I’ve heard rumors that a third book is a possibility, so perhaps the title A Dress The Color of The Sun is suggested by the yellow dress the author is now wearing in her Twitter profile picture. No matter, a dress by any other color would still be just as bittersweet as the ongoing tale of recovery and hope laid out in the pages of these two outstanding novels.
Quite a stunning yellow dress BTW.
Even if there never is another chapter written in the life of Prudence Aldrich, multiple award-winning author Jennifer Irwin, has engraved her characters indelibly upon the hearts of many broken people in the world already. Prue stands tall upon the world stage and shines through a lifetime of unspeakable tragedies as a beacon of hope for all people suffering from their own forms of addiction with the message that you are more than equal to all things, but nothing is equal to you.
If you’re going through Hell, Winston Churchill, and I would advise you to keep going. If you’re in a hole common sense would tell you to stop digging. If you’re standing on a ledge perhaps Prue’s example will make you step back and take another look at yourself in a whole new light. If you think you’re alone, and beyond help, believe that you are not. If you think no one cares, you should know that you are wrong. If you think you cannot be whole again, take heart because you can. Jennifer Irwin beautifully points out how that is all within you, but meaningful, and lasting change doesn’t happen overnight. It takes patience, courage, personal fortitude, and persistence but it works if you work it. Never give up, never give in, never settle for less than complete victory over your past, never retreat, never surrender, never let anything external change who you are inside.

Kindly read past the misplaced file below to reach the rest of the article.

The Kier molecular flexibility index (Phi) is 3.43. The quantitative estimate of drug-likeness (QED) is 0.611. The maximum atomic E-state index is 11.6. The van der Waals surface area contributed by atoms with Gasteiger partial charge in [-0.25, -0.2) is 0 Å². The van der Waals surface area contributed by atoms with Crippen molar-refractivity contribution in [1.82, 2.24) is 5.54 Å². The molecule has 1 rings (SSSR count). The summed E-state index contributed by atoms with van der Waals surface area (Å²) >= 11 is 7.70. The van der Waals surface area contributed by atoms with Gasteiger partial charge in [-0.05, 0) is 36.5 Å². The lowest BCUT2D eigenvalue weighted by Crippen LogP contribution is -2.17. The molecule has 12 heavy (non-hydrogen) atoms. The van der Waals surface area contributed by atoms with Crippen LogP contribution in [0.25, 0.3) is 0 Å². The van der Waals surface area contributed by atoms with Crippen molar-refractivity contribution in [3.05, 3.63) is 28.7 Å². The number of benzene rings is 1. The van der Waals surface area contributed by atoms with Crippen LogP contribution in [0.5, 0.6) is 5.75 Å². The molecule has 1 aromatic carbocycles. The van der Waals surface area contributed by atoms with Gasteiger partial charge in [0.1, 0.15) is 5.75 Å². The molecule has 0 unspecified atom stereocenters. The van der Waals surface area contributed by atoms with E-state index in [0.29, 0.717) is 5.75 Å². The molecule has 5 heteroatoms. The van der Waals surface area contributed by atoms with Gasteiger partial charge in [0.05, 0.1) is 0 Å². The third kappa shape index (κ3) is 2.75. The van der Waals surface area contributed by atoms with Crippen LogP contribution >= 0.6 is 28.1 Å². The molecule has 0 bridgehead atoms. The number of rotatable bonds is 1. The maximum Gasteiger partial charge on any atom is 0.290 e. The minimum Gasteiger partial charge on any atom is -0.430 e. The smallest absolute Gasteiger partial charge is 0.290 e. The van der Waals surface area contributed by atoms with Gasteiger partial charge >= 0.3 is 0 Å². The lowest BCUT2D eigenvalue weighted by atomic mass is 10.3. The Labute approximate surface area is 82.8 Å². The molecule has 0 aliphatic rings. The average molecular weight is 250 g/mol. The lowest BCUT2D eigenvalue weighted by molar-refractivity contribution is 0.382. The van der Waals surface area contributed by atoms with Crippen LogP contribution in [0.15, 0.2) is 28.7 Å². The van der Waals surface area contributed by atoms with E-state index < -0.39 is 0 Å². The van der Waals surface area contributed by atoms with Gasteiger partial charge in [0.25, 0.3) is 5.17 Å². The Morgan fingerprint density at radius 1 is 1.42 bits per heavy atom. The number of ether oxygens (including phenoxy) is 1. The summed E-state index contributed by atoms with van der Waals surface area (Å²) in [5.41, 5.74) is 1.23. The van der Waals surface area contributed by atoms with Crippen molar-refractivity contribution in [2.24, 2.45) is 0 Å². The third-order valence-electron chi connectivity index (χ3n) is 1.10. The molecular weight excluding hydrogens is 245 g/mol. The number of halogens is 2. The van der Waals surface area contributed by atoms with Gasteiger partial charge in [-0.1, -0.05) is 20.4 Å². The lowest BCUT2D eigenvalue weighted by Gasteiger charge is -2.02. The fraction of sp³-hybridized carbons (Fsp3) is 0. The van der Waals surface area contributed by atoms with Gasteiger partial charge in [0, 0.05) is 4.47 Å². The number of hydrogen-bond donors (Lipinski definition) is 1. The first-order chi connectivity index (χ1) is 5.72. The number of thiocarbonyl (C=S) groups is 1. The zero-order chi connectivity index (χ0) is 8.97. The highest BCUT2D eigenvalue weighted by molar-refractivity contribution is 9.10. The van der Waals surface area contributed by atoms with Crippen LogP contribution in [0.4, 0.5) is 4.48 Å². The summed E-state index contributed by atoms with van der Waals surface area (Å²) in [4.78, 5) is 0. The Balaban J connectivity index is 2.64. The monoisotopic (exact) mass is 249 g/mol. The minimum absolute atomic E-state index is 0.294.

From Prue, we can learn that no matter who, or what might come and go, whatever slings, and arrows might be flung at you from unexpected sources, still, you remain. Broken but not undone. Only the broken can evolve and Prudence Aldritch is evolving beautifully in the midst of it all. To me it’s beautiful and insightful to see her healing herself by playing an active role in her own recovery, and how it affects those around her both negatively and positively.
Again I give Jennifer Irwin five stars out of five for her novel A Dress The Color Of The Moon, and official kudos for another job well done. I wish to say thank you so very much for allowing me the singular honor of reviewing this literary phenomenon, and thank you so very kindly for sending me my very own copy. You are a superhero in my book, and I will treasure it always.